Neither of your “exceptions” are mentioned in the First Amendment.

        1. So you think perjury and death threats are protected by the 1st?

          1. I can read. Your positive claim to such exceptions permitted by the First Amendment is verifiably false, and that you or some judges think such exceptions “reasonable” does nothing to change that fact.

            1. So you think perjury and death threats are protected by the 1st?

              1. Perjury and death threats arent protected by the 1st because perjury and death threats arent free speech. However, there are no exceptions to the 1st for free speech.

        2. Yep. Here’s 2A:

          “A well regulated militia being necessary to the security of a free state, the right of the people to keep and bear arms shall not be infringed.”

          No exceptions.

          1. As stated above, if we take the literalist POV then the 1st protects perjury and death threats. Which would be a ridiculous situation; clearly the framers didn’t intend that interpretation. So you have to read between the lines and note that specific, demonstrable, and unusual threats to public safety and the functioning of the justice system are not protected by the 1st and 2nd.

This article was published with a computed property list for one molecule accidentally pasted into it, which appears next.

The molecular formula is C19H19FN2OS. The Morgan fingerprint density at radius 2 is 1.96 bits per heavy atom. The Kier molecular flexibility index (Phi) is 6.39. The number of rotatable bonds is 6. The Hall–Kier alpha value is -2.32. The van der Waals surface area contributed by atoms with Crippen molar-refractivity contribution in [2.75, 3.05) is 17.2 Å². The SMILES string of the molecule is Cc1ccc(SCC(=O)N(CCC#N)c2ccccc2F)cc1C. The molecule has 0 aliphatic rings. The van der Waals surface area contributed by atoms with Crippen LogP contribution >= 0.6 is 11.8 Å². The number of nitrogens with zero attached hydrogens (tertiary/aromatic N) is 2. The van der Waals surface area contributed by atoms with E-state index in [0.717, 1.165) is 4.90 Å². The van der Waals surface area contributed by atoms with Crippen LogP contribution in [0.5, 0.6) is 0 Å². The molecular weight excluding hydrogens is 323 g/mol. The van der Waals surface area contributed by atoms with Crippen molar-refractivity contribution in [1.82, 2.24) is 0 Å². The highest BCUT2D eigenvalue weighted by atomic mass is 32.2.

Also note that a really literal reading of the 1st amendment can’t possibly apply it to state governments, since none of their laws are made by a body called “Congress” to begin with. So the literalism sword cuts both ways.

            1. “Also note that a really literal reading of the 1st amendment can’t possibly apply it to state governments, since none of their laws are made by a body called “Congress” to begin with.”

              True, but the 14th fixed that.